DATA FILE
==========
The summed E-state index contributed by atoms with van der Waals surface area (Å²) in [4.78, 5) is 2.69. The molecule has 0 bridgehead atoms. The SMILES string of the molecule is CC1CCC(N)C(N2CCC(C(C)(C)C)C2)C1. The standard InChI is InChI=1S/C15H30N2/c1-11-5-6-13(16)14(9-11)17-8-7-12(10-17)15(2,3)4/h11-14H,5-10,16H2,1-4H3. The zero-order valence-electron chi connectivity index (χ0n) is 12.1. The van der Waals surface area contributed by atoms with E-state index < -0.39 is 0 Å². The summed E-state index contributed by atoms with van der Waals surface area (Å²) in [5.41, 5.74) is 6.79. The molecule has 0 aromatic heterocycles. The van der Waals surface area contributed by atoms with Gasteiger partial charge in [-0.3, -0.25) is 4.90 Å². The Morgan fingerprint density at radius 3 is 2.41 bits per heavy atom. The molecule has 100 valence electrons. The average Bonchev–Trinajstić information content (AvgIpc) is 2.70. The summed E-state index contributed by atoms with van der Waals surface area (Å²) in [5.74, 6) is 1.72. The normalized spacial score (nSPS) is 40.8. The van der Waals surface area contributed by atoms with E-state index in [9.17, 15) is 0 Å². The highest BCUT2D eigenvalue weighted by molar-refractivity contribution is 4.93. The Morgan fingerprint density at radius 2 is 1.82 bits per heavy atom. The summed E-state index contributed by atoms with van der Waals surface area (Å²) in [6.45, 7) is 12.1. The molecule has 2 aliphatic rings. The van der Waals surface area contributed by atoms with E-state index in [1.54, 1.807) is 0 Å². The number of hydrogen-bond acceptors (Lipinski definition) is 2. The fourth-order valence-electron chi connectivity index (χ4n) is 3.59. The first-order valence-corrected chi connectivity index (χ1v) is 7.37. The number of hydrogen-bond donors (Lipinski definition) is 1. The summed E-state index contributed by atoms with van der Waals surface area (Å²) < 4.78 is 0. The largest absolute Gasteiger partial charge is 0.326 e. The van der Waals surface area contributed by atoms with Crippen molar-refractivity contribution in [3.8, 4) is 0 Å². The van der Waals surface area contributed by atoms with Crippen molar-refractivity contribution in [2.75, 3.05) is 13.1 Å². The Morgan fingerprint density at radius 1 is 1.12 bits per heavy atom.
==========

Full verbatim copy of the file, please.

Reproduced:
The summed E-state index contributed by atoms with van der Waals surface area (Å²) in [4.78, 5) is 2.69. The molecule has 0 bridgehead atoms. The SMILES string of the molecule is CC1CCC(N)C(N2CCC(C(C)(C)C)C2)C1. The standard InChI is InChI=1S/C15H30N2/c1-11-5-6-13(16)14(9-11)17-8-7-12(10-17)15(2,3)4/h11-14H,5-10,16H2,1-4H3. The zero-order valence-electron chi connectivity index (χ0n) is 12.1. The van der Waals surface area contributed by atoms with E-state index < -0.39 is 0 Å². The summed E-state index contributed by atoms with van der Waals surface area (Å²) in [5.41, 5.74) is 6.79. The molecule has 0 aromatic heterocycles. The van der Waals surface area contributed by atoms with Gasteiger partial charge in [-0.3, -0.25) is 4.90 Å². The Morgan fingerprint density at radius 3 is 2.41 bits per heavy atom. The molecule has 100 valence electrons. The average Bonchev–Trinajstić information content (AvgIpc) is 2.70. The summed E-state index contributed by atoms with van der Waals surface area (Å²) in [5.74, 6) is 1.72. The normalized spacial score (nSPS) is 40.8. The van der Waals surface area contributed by atoms with E-state index in [9.17, 15) is 0 Å². The highest BCUT2D eigenvalue weighted by molar-refractivity contribution is 4.93. The Morgan fingerprint density at radius 2 is 1.82 bits per heavy atom. The summed E-state index contributed by atoms with van der Waals surface area (Å²) in [6.45, 7) is 12.1. The molecule has 2 aliphatic rings. The van der Waals surface area contributed by atoms with E-state index in [1.54, 1.807) is 0 Å². The number of hydrogen-bond acceptors (Lipinski definition) is 2. The fourth-order valence-electron chi connectivity index (χ4n) is 3.59. The first-order valence-corrected chi connectivity index (χ1v) is 7.37. The number of hydrogen-bond donors (Lipinski definition) is 1. The summed E-state index contributed by atoms with van der Waals surface area (Å²) < 4.78 is 0. The largest absolute Gasteiger partial charge is 0.326 e. The van der Waals surface area contributed by atoms with Crippen molar-refractivity contribution in [3.8, 4) is 0 Å². The van der Waals surface area contributed by atoms with Crippen molar-refractivity contribution in [2.75, 3.05) is 13.1 Å². The Morgan fingerprint density at radius 1 is 1.12 bits per heavy atom.